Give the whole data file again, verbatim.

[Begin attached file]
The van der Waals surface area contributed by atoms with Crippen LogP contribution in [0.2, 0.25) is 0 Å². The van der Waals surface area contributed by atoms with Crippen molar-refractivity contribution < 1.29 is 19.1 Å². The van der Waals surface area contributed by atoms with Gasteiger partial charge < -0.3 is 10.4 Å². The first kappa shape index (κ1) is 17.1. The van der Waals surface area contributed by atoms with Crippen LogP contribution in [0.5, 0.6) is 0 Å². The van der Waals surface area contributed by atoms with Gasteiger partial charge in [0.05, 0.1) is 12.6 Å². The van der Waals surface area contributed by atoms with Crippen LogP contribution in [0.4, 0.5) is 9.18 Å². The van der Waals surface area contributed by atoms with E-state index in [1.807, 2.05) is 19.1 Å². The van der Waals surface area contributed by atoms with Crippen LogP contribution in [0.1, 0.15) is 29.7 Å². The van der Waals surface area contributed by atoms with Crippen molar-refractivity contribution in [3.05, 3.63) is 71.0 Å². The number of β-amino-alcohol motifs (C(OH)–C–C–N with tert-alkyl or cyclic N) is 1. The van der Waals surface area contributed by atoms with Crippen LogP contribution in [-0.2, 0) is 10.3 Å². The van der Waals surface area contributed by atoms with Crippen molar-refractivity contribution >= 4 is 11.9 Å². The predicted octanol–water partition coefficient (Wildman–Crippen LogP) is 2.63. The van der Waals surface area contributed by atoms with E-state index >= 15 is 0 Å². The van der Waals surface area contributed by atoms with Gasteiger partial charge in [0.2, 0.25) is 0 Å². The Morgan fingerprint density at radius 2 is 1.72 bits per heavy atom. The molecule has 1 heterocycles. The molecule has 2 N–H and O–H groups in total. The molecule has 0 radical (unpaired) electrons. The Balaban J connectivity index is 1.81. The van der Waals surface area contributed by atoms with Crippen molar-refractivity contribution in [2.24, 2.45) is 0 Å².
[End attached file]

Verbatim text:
The van der Waals surface area contributed by atoms with Crippen LogP contribution in [0.2, 0.25) is 0 Å². The van der Waals surface area contributed by atoms with Crippen molar-refractivity contribution < 1.29 is 19.1 Å². The van der Waals surface area contributed by atoms with Gasteiger partial charge < -0.3 is 10.4 Å². The first kappa shape index (κ1) is 17.1. The van der Waals surface area contributed by atoms with Crippen LogP contribution in [0.5, 0.6) is 0 Å². The van der Waals surface area contributed by atoms with Gasteiger partial charge in [0.05, 0.1) is 12.6 Å². The van der Waals surface area contributed by atoms with Crippen LogP contribution in [0.4, 0.5) is 9.18 Å². The van der Waals surface area contributed by atoms with E-state index in [1.807, 2.05) is 19.1 Å². The van der Waals surface area contributed by atoms with Crippen LogP contribution in [0.1, 0.15) is 29.7 Å². The van der Waals surface area contributed by atoms with Crippen molar-refractivity contribution in [3.05, 3.63) is 71.0 Å². The number of β-amino-alcohol motifs (C(OH)–C–C–N with tert-alkyl or cyclic N) is 1. The van der Waals surface area contributed by atoms with Crippen LogP contribution in [-0.2, 0) is 10.3 Å². The van der Waals surface area contributed by atoms with Crippen molar-refractivity contribution >= 4 is 11.9 Å². The predicted octanol–water partition coefficient (Wildman–Crippen LogP) is 2.63. The van der Waals surface area contributed by atoms with E-state index >= 15 is 0 Å². The van der Waals surface area contributed by atoms with Gasteiger partial charge in [0.2, 0.25) is 0 Å². The Morgan fingerprint density at radius 2 is 1.72 bits per heavy atom. The molecule has 1 heterocycles. The molecule has 2 N–H and O–H groups in total. The molecule has 0 radical (unpaired) electrons. The Balaban J connectivity index is 1.81. The van der Waals surface area contributed by atoms with Crippen molar-refractivity contribution in [2.24, 2.45) is 0 Å².